BSL: When you were working out the mobile canning details on paper, how many clients did you envision picking up in the first year? And is the current count close to your projections?
TW: When I was going through the business plan and making the decision to actually go forward with it, the response I got from my initial market research of going out and talking to breweries was overwhelming, to the point where I had guys (say), "If you had a canning line, we'd want you here tomorrow." ... By the end of year one, I had me at maximum capacity, which is roughly around 10 to 12 breweries for one truck. I had forecast by the end of year one, we'd be basically getting there. And it looks like we'll be there within a six-month period, which is pretty exciting.

BSL: You mention maxing out on capacity. How does that break down in actual days of production?
TW: Maximum capacity is 18 canning days a month. That's for one truck. When I'm at 18 canning days per month, that's when I'm not taking on new days for that month. Part of our plan is to not only provide scheduling, but we also want to be able to have the flexibility to do on-call services. It's like if a brewery has their own canning line, they can use it whenever they wanted. We want to emulate that, so that means we have to have a certain amount of floating days within each week to be on call.

Canning Boat beer at Carton Brewing, October 1, 2013. This was the second run of Boat in cans.BSL: A typical canning day lasts how long?
TW: It depends on how much the brewery wants to do. For instance, at Carton, we're doing between 350 to 400 cases there. That's between five and six hours. That's roughly between 35 and 40 barrels. Forty barrels is what we consider our average day.

BSL: Carton Brewing holds the distinction of being the first Jersey-brewed craft beer to be canned. There was a growing sense in the New Jersey craft beer industry that having one of the home-state brands go into cans was just around the corner.
TW: That's one of the reasons why we moved forward so quickly. We were on this cusp of canned craft beer making its way to the East Coast. It's been big out West for a while, but it slowly trickled its way here. We're able to be on the forefront of that push into cans on the East Coast. Carton, that was one milestone. Then (in October) we were at KelSo; that was the first canned beer in Brooklyn in 30 years – to actually be canned in Brooklyn. The guys at Carton and KelSo are super-excited about it, and so are we. That's our product as well.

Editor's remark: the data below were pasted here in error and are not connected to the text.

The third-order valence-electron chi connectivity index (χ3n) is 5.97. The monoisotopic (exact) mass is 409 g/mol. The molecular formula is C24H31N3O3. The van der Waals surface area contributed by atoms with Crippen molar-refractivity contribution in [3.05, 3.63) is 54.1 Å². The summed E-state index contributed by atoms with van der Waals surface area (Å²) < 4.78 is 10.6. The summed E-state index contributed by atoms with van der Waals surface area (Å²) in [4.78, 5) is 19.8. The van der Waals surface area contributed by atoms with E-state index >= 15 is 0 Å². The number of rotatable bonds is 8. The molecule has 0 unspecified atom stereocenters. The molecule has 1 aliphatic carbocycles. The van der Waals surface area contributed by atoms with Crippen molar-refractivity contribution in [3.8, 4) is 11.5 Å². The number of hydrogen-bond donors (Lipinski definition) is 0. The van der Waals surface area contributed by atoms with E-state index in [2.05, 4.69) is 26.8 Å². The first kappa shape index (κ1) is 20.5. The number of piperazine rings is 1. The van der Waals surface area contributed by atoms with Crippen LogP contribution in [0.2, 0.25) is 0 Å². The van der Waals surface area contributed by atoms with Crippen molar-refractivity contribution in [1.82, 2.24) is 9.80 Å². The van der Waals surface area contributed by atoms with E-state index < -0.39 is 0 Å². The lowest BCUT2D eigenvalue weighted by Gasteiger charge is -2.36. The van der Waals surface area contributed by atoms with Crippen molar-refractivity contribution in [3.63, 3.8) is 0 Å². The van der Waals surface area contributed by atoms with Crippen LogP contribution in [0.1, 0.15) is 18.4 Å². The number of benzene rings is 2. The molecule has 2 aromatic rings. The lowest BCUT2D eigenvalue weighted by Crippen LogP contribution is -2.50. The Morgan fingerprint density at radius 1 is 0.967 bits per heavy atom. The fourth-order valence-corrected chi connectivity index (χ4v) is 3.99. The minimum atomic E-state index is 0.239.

BSL: One of the big considerations with canning is labeling and container stock ... 
TW: A big decision for breweries to make is, "Do we want to commit to an order of preprinted cans and really get the production-style margins, or do the smaller one-off runs with the shrink sleeves?" You can emulate the printed cans with the shrink sleeves, but you're never going to get that superior quality of the printed cans. Crown cans recently got their minimums way down, so it's a lot more reasonable for some of these breweries around the size of Carton, for instance, to buy the printed cans at this point. That's really where you're going to get your margins at, as well. Shrink sleeves are great for one-off runs and small batches, but they definitely are more expensive.

BSL: What about sanitation and purging the cans of beer-staling air? Those are always big concerns for brewers and their packaging.
TW: Those are the first two questions we get asked in pretty much any meeting we go to … definitely sanitation and the air content. We have an extremely rigid clean-in-place process that we run before and after canning. We thoroughly clean our equipment both on the spot and when we get back to the warehouse. By the time we're canning the next time, our equipment is basically brand new. ... As far as air content goes, the Wild Goose machine is actually a very good machine when it's running efficiently at getting the air content down. We were at Shipyard (in October) and they were continuously testing cans through out our run. We were coming in under their bottling line, which was really, really great for us to hear. They were extremely happy with that. It means we were better than their bottling line.

Boat Can3

Read 11056 times Last modified on Monday, 02 December 2013 17:27